Op-Med is a collection of original articles contributed by Doximity members.
In November of 2017, I had a negative CT scan of my chest. It was to make certain that my lung cancer was not returning. I previously had lung surgery for stage 2 disease. I was also completing a prophylactic course of chemotherapy.
One of my chemo drugs gave me severe nausea. I had been given five different drugs to try to decrease the nausea. None of them helped. An OB/GYN friend brought me over some edible chocolate marijuana blueberries. My nausea resolved.
I decided to enter a clinical study. I would be given a drug or a placebo to see if there were fewer recurrences in those who received the medication. Of course if I had side effects from the drug I would know I was not receiving the placebo.
Unfortunately, your mind can play tricks on you. Just learning the possible side effects of a drug can give you those side effects. I am an Ob/Gyn physician. I remember once preparing to start a repeat cesarean for a patient. She told me that she was allergic to penicillin and the antibiotic I was giving her was a cousin to penicillin called Ancef. I reassured her that I had given it to her in her first cesarean and she did not have any reaction to it. She then insisted that she was already itching from the Ancef. I told her that was interesting as although her IV was in, we had not yet injected the medication. We both laughed.
Just before starting the study I started coughing up blood. I jokingly said to my wife, “The best thing we can do in a situation like this is to ignore it and hope that it goes away.”
I had to have a new CT scan to enter the study. After the scan I received a phone call from my oncologist. He explained to me that there were now multiple lesions on both lungs that had the appearance of metastatic lung cancer. My original cancer had only involved my left lung.
The floor fell out from under me. How could my disease be progressing so fast? My wife was in total shock although I was somewhat prepared for bad news as I always consider the worst possible outcome. If the worst then happens, I am somewhat prepared and if it doesn’t, then I am relieved. I would do this whenever I would receive a message that the CEO at Sutter Solano Medical Center wanted to see me in her office. I would always assume I was getting fired and that way I was always relieved at the end of our meeting as that has never been the case — so far.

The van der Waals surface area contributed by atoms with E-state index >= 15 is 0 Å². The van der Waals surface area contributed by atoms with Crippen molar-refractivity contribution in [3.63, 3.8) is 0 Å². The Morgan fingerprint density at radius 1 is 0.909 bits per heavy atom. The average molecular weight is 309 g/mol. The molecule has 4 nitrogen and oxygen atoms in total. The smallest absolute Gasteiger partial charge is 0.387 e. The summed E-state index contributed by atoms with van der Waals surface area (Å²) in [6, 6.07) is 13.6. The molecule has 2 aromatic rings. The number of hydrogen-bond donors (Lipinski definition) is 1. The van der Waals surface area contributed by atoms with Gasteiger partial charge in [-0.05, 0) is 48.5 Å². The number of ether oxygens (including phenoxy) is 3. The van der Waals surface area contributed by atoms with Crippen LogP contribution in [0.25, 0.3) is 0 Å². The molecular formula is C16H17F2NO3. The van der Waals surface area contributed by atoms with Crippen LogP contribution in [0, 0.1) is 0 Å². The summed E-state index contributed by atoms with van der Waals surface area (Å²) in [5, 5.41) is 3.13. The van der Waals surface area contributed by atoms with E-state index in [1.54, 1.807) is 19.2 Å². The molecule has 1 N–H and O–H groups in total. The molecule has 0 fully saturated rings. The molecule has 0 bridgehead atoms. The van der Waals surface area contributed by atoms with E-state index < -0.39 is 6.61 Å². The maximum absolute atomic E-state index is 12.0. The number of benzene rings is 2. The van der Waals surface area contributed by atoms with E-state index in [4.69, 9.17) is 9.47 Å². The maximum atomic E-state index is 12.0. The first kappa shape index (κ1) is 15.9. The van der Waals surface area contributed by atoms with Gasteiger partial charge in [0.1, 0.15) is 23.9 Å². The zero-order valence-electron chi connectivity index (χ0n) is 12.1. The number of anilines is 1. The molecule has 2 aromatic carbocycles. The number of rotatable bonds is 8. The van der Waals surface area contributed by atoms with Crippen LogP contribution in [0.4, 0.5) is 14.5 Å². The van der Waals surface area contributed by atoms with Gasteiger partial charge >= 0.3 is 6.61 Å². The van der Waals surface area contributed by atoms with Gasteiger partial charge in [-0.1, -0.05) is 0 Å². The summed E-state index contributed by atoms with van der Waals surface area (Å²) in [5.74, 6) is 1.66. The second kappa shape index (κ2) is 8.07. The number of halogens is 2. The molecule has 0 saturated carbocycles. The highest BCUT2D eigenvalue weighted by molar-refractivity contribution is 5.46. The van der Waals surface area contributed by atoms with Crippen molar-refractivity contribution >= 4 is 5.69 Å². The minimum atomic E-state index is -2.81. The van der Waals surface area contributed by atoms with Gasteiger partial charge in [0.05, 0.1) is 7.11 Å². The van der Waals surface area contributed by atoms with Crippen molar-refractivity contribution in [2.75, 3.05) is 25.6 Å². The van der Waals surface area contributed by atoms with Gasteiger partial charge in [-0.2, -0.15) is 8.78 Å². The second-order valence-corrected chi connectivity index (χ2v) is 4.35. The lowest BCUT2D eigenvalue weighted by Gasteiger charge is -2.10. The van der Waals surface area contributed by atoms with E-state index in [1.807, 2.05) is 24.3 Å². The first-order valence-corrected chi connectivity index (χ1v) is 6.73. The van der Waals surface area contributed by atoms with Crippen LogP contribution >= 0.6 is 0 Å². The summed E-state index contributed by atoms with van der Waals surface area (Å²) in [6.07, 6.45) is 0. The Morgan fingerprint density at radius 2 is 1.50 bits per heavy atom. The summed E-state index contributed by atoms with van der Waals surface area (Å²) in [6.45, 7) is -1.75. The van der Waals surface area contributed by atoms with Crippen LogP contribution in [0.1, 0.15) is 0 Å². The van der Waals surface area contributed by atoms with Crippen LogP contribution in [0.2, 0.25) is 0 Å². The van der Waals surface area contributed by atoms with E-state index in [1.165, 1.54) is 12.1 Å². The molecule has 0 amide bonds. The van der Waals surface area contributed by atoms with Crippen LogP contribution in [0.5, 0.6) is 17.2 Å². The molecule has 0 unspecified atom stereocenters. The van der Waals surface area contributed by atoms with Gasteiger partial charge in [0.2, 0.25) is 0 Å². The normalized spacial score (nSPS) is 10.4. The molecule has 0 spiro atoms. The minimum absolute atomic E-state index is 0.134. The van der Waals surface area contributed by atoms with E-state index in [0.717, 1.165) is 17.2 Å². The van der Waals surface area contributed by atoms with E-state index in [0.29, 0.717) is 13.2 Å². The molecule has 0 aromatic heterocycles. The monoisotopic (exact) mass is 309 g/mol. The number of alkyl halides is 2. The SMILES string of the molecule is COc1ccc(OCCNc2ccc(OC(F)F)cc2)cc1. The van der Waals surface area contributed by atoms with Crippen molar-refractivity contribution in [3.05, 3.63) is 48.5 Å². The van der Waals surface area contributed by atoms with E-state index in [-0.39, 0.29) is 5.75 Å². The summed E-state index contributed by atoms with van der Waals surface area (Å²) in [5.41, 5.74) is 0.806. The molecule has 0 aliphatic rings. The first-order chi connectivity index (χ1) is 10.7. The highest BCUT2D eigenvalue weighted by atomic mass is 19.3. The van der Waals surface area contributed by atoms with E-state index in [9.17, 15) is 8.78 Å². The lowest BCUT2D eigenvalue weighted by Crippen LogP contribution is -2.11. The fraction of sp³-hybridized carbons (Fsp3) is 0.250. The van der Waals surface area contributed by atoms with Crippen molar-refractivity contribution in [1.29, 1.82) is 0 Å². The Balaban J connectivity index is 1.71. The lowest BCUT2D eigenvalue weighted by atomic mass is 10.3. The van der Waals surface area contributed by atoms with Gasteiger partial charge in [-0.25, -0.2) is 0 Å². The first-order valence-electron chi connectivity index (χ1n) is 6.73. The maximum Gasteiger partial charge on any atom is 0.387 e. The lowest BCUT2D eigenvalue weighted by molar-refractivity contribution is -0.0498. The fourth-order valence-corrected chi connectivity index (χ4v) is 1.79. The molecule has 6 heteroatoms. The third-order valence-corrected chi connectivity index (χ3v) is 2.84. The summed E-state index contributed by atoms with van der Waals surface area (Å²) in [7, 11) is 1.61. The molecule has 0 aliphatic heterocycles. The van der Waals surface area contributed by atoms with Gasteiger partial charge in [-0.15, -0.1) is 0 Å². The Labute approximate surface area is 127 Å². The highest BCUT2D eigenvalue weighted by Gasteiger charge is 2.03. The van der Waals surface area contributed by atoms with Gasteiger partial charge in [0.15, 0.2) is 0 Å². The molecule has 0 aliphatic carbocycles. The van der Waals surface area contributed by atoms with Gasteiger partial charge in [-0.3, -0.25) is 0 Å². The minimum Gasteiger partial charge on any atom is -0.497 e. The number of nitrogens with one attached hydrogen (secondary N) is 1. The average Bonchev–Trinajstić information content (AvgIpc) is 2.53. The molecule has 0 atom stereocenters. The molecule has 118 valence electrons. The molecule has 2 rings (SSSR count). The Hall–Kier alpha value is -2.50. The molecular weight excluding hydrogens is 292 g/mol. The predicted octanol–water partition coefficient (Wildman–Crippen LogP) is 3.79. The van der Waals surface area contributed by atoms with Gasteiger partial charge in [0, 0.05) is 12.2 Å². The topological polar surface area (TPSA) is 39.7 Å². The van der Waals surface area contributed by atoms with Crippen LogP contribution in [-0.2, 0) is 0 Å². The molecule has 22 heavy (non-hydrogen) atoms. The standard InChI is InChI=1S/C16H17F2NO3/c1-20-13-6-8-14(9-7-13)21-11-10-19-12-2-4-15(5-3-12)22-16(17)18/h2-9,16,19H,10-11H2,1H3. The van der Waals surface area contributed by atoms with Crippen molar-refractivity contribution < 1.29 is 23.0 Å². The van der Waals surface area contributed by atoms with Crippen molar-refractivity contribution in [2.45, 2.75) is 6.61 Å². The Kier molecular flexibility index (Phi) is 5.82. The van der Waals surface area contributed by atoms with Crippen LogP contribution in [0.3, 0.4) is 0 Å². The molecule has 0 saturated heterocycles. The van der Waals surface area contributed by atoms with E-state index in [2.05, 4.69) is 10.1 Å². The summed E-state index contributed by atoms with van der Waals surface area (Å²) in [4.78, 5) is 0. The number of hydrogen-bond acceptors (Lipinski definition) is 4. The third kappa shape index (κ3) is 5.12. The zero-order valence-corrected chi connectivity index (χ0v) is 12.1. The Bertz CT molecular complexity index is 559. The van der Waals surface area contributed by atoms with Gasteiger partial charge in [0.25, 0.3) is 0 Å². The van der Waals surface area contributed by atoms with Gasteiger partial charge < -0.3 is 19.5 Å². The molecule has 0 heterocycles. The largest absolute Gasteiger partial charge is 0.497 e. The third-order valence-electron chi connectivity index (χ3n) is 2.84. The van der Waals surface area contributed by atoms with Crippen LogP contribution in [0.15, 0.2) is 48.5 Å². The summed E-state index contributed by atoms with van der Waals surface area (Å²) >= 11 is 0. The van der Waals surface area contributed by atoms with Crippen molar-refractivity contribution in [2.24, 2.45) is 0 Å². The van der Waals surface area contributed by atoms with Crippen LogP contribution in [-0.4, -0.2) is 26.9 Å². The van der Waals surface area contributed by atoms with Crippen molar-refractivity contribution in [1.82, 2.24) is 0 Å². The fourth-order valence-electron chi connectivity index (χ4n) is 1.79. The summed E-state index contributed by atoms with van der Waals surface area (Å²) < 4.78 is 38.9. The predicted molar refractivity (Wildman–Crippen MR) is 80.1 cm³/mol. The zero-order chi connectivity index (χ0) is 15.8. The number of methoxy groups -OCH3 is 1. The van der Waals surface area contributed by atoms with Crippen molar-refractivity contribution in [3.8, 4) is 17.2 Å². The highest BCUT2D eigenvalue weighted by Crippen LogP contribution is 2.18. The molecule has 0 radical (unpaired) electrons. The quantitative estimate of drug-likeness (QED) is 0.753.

At my next office visit I expressed my desire to go on the new drug as soon as possible. I asked my oncologist how long I would stay on the drug. He replied, “Forever.” That surprised me. I asked, “What if after ten years there has been no recurrence?” He looked at me and I immediately knew the answer to my question. Patients in my situation don’t live ten years.
Although I had already completed my course of chemotherapy I was still physically wiped out from it. One day while resting on the couch, I fell over on my side due to weakness. I found this was actually a comfortable position to rest in.
I did not want to leave my children and my two year old grandson. For some reason he was very fond of me. In a crowd he would search me out to hold my hand. Maybe he had a premonition that I would not be there to see him grow up and he was making the best of our time together.
My wife knows that I love my calico cat named Peaches. Each night I hold my cat after dinner. Each night I tell Peaches not to snag my clothing and each night she does it anyway. One day my wife told me that she had a great idea. She was going to have Peaches put to sleep when I died so that she could be buried with me. I was appalled. I told her in no uncertain terms that my cat was to die a natural death. My wife did not agree with me. She ran the idea by her friends. To my shock, her friends also liked the idea. I told my wife that her friends needed psychological counseling.